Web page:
Milwaukee sommelier Nate Norfolk, who sells wine to restaurants through distributor Purple Feet Wines, thinks wine dinners often get stuffy and formal, making it difficult for him to work the room and answer guests’ questions about wine during a dinner. He wanted to offer something more interactive to wine geeks.
Then he hit on an idea: What if he hosted wine lunches on Sunday afternoons at a casual Italian eatery where inventive antipasti like grilled polenta cake with Dijon truffle vinaigrette and flatbread pizza topped with duck sausage share menu space with bottles of Barbaresco and Barolo from Italy?
Now, at Centro Café, one Sunday of the month he gathers diners at noon for a multi-course lunch paired with wines ($65 per person). At one lunch pairing he narrowed in on the wines of Veneto, Trentino, and Alto Adige; another month the focus was California wineries that grow Italian varietals.
“I make it a pretty casual experience because it is a lunch on the weekend,” Norfolk says. “It’s a very good forum [where we can] introduce people who are interested in wine already to secondary themes.”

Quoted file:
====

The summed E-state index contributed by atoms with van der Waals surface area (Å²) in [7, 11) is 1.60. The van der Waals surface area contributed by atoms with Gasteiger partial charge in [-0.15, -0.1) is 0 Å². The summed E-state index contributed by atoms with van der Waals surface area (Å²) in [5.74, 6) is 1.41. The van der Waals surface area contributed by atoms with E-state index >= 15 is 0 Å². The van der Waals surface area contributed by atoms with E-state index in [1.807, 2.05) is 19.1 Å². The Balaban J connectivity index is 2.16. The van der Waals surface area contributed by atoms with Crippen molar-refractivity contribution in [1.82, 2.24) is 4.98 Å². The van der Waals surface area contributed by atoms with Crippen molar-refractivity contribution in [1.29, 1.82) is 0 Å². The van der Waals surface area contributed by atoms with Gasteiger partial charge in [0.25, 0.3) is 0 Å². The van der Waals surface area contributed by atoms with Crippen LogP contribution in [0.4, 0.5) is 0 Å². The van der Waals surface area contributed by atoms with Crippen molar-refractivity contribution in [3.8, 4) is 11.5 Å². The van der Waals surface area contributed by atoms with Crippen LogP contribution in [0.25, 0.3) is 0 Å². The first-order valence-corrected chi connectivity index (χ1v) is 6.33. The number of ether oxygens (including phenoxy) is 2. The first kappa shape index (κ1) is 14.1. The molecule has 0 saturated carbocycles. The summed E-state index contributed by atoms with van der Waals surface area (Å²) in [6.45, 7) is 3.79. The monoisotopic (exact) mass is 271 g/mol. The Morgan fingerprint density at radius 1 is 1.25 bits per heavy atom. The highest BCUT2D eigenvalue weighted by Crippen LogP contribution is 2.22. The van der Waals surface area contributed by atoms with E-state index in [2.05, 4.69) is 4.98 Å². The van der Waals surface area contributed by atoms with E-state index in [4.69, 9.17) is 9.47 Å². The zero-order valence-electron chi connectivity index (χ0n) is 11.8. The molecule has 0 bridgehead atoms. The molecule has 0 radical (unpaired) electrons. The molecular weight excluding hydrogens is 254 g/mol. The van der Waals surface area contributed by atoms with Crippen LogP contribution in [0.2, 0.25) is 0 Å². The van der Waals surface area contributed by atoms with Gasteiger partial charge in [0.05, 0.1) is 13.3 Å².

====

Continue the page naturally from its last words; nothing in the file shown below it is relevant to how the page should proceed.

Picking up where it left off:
Working with Centro Café owners Peg Karpfinger and Patrick Moore helped the restaurant get started with the events. But before talking about wine and food pairings, the trio had to determine the best time to schedule the space—a time that didn’t conflict with what was already going on. Because Sunday afternoons were historically slow, this seemed like the perfect slot. People could mill about and not feel crammed into a corner or have to compete with noise from other diners.
“It’s simple for restaurants to capitalize on events like this because … you only need a few people to staff it,” Norfolk says. “The investment from the restaurant is pretty minimal, yet it can be a great revenue booster.” By partnering with an outside source—a sommelier, such as Norfolk—it relieves the restaurant of some of the planning. Many people who take the class also end up making dinner reservations for a later date.
Norfolk worked with Centro Café’s sous chef to hammer out the menu. “It’s an organic back and forth. We try to be influenced by the regional cuisine and how it works with the food,” he says. “It’s a lot of fun for both of us. I can work with a chef who likes to explore his palate with me.”
While daytime wine events definitely appeal to the diners who want a more casual environment in which to learn about wine, it also attracts the under-40 crowd because the fee is much less. A typical wine dinner will cost around $100–$150, but it’s not uncommon to pay less than $70 for a daytime event.